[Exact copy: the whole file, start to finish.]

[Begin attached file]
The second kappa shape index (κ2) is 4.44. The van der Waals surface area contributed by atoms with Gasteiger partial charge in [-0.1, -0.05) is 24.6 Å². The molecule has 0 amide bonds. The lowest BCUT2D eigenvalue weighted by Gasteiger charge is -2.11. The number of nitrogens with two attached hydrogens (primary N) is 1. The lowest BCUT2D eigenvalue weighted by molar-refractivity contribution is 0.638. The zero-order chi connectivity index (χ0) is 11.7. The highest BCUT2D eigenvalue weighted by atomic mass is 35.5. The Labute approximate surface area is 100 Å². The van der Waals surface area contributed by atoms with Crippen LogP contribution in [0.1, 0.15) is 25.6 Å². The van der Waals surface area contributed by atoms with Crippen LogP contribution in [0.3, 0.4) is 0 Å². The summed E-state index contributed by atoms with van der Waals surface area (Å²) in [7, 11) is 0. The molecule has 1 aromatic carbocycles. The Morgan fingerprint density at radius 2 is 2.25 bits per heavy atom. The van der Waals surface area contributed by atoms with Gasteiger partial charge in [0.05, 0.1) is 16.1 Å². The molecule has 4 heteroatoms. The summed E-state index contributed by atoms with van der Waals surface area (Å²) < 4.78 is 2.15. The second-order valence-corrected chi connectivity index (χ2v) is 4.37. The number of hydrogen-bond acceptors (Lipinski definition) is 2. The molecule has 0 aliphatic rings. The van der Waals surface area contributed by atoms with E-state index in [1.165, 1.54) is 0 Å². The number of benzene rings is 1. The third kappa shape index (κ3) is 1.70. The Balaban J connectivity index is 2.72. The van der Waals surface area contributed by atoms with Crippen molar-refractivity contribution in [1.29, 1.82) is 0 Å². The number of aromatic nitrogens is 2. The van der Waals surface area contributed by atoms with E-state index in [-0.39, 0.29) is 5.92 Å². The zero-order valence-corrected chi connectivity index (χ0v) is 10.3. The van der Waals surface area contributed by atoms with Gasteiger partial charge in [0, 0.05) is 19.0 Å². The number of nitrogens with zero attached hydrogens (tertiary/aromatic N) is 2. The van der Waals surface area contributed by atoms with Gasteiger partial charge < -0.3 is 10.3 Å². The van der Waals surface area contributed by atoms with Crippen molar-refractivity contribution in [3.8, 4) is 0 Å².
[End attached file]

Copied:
The second kappa shape index (κ2) is 4.44. The van der Waals surface area contributed by atoms with Gasteiger partial charge in [-0.1, -0.05) is 24.6 Å². The molecule has 0 amide bonds. The lowest BCUT2D eigenvalue weighted by Gasteiger charge is -2.11. The number of nitrogens with two attached hydrogens (primary N) is 1. The lowest BCUT2D eigenvalue weighted by molar-refractivity contribution is 0.638. The zero-order chi connectivity index (χ0) is 11.7. The highest BCUT2D eigenvalue weighted by atomic mass is 35.5. The Labute approximate surface area is 100 Å². The van der Waals surface area contributed by atoms with Crippen LogP contribution in [0.1, 0.15) is 25.6 Å². The van der Waals surface area contributed by atoms with Crippen LogP contribution in [0.3, 0.4) is 0 Å². The summed E-state index contributed by atoms with van der Waals surface area (Å²) in [7, 11) is 0. The molecule has 1 aromatic carbocycles. The Morgan fingerprint density at radius 2 is 2.25 bits per heavy atom. The van der Waals surface area contributed by atoms with Gasteiger partial charge in [0.05, 0.1) is 16.1 Å². The molecule has 4 heteroatoms. The summed E-state index contributed by atoms with van der Waals surface area (Å²) < 4.78 is 2.15. The second-order valence-corrected chi connectivity index (χ2v) is 4.37. The number of hydrogen-bond acceptors (Lipinski definition) is 2. The molecule has 0 aliphatic rings. The van der Waals surface area contributed by atoms with E-state index in [1.165, 1.54) is 0 Å². The number of benzene rings is 1. The third kappa shape index (κ3) is 1.70. The Balaban J connectivity index is 2.72. The van der Waals surface area contributed by atoms with Crippen molar-refractivity contribution in [1.29, 1.82) is 0 Å². The number of aromatic nitrogens is 2. The van der Waals surface area contributed by atoms with E-state index in [-0.39, 0.29) is 5.92 Å². The zero-order valence-corrected chi connectivity index (χ0v) is 10.3. The van der Waals surface area contributed by atoms with Gasteiger partial charge in [0, 0.05) is 19.0 Å². The number of nitrogens with zero attached hydrogens (tertiary/aromatic N) is 2. The van der Waals surface area contributed by atoms with Gasteiger partial charge < -0.3 is 10.3 Å². The van der Waals surface area contributed by atoms with Crippen molar-refractivity contribution in [3.8, 4) is 0 Å².